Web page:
Vocabulary: where does “benchmark” come from?

Tutoring English, you hear jargon from any discipline. The tutor mentions an origin of “benchmark.”

A word we hear so often that one might have stopped even noticing is “benchmark.” I understand it as a business term, meaning a reference from which to compare the quality or performance of other similar entities. You might measure a computer’s download time for a given file, for instance, as a benchmark, then compare it to other computers’ download times for that same file.

Although the business world has appropriated “benchmark,” the term – supposedly – doesn’t come from there. Rather, it comes from surveying: a “benchmark” is a carved reference point in a stone feature at a site, from which surveyors can make relative measurements regarding other dimensions there. Specifically, the carved reference point is a “benchmark” of height to which surrounding heights can be compared.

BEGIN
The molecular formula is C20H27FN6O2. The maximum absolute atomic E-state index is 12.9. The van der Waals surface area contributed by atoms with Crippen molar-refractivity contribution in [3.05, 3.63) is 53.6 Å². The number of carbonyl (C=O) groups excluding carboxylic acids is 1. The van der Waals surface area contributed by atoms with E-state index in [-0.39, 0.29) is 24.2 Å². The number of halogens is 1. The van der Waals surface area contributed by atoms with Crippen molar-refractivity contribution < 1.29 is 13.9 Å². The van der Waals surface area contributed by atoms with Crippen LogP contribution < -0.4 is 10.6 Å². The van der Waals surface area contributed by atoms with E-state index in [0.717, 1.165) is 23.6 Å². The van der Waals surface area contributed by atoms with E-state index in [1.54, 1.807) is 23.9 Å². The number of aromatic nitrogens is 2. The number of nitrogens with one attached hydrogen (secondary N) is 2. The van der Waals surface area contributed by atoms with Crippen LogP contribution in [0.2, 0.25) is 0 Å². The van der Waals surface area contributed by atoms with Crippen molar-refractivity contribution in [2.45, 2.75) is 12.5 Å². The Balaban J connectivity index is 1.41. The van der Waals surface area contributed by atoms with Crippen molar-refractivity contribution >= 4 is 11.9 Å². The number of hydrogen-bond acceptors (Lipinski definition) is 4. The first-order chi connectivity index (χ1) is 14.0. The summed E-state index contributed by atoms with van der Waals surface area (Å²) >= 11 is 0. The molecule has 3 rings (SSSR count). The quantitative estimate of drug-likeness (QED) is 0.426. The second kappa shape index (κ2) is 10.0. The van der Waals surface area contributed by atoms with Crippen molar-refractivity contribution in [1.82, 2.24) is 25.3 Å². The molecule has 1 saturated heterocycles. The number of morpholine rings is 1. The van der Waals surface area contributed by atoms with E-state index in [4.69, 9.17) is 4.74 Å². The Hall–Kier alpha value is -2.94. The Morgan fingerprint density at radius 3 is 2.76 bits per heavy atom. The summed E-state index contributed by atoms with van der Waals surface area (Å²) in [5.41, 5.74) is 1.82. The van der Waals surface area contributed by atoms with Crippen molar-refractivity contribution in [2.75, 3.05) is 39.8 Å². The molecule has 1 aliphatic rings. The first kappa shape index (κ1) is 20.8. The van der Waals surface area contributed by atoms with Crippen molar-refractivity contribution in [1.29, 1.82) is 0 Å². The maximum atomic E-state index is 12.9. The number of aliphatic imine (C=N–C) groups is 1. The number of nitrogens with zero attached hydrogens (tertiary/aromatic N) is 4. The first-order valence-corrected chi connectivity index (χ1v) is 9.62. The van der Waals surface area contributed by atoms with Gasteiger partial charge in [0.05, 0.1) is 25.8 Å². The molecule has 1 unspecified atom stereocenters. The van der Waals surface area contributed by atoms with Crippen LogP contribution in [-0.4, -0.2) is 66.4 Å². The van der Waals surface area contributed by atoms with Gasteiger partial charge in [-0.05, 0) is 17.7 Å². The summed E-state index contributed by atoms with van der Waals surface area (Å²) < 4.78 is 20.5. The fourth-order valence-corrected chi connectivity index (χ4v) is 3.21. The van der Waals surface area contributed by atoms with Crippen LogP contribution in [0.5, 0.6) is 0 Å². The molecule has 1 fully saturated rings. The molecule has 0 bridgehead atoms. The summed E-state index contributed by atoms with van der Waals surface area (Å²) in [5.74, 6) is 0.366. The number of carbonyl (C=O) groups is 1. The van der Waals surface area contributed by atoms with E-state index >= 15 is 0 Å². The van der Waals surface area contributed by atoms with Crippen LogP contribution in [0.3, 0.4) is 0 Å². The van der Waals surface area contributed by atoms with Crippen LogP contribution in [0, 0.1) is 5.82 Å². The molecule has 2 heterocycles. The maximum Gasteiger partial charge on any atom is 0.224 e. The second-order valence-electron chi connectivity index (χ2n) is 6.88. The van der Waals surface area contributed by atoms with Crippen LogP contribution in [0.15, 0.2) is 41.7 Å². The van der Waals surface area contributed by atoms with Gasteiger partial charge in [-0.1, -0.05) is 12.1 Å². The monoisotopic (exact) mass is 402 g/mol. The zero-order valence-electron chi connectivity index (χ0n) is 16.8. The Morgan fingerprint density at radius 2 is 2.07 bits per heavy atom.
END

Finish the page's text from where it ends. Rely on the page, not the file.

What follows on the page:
Jack of Oracle Tutoring by Jack and Diane, Campbell River, BC.

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